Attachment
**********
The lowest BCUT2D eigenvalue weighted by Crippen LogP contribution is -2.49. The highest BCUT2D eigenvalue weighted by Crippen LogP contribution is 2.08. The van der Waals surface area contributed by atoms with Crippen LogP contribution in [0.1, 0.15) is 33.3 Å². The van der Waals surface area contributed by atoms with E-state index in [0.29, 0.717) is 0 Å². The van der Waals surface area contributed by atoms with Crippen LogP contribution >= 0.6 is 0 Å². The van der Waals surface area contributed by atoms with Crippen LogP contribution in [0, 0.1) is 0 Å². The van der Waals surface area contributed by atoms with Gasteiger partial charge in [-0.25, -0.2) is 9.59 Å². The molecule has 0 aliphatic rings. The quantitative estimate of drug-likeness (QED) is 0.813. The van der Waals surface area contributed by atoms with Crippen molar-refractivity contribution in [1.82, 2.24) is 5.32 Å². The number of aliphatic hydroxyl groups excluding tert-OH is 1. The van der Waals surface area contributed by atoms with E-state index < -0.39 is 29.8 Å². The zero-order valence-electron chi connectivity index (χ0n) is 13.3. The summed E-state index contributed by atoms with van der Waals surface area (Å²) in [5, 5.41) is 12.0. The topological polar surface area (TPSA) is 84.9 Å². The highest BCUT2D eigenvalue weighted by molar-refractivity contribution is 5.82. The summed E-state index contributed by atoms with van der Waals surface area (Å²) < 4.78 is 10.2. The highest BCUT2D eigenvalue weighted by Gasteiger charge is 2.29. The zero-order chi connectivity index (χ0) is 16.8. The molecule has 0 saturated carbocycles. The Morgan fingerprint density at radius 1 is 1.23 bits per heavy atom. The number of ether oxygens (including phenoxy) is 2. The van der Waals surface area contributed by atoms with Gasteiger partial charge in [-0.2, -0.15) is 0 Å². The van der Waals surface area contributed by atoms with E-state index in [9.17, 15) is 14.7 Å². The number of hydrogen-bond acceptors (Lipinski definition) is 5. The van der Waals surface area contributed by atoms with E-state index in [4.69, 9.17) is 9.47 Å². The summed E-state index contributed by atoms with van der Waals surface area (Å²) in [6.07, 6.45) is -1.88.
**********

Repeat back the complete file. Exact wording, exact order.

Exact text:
The lowest BCUT2D eigenvalue weighted by Crippen LogP contribution is -2.49. The highest BCUT2D eigenvalue weighted by Crippen LogP contribution is 2.08. The van der Waals surface area contributed by atoms with Crippen LogP contribution in [0.1, 0.15) is 33.3 Å². The van der Waals surface area contributed by atoms with E-state index in [0.29, 0.717) is 0 Å². The van der Waals surface area contributed by atoms with Crippen LogP contribution >= 0.6 is 0 Å². The van der Waals surface area contributed by atoms with Crippen LogP contribution in [0, 0.1) is 0 Å². The van der Waals surface area contributed by atoms with Gasteiger partial charge in [-0.25, -0.2) is 9.59 Å². The molecule has 0 aliphatic rings. The quantitative estimate of drug-likeness (QED) is 0.813. The van der Waals surface area contributed by atoms with Crippen molar-refractivity contribution in [1.82, 2.24) is 5.32 Å². The number of aliphatic hydroxyl groups excluding tert-OH is 1. The van der Waals surface area contributed by atoms with E-state index < -0.39 is 29.8 Å². The zero-order valence-electron chi connectivity index (χ0n) is 13.3. The summed E-state index contributed by atoms with van der Waals surface area (Å²) in [5, 5.41) is 12.0. The topological polar surface area (TPSA) is 84.9 Å². The highest BCUT2D eigenvalue weighted by molar-refractivity contribution is 5.82. The summed E-state index contributed by atoms with van der Waals surface area (Å²) < 4.78 is 10.2. The highest BCUT2D eigenvalue weighted by Gasteiger charge is 2.29. The zero-order chi connectivity index (χ0) is 16.8. The molecule has 0 saturated carbocycles. The Morgan fingerprint density at radius 1 is 1.23 bits per heavy atom. The number of ether oxygens (including phenoxy) is 2. The van der Waals surface area contributed by atoms with Gasteiger partial charge in [-0.2, -0.15) is 0 Å². The van der Waals surface area contributed by atoms with E-state index in [9.17, 15) is 14.7 Å². The number of hydrogen-bond acceptors (Lipinski definition) is 5. The van der Waals surface area contributed by atoms with E-state index in [4.69, 9.17) is 9.47 Å². The summed E-state index contributed by atoms with van der Waals surface area (Å²) in [6.07, 6.45) is -1.88.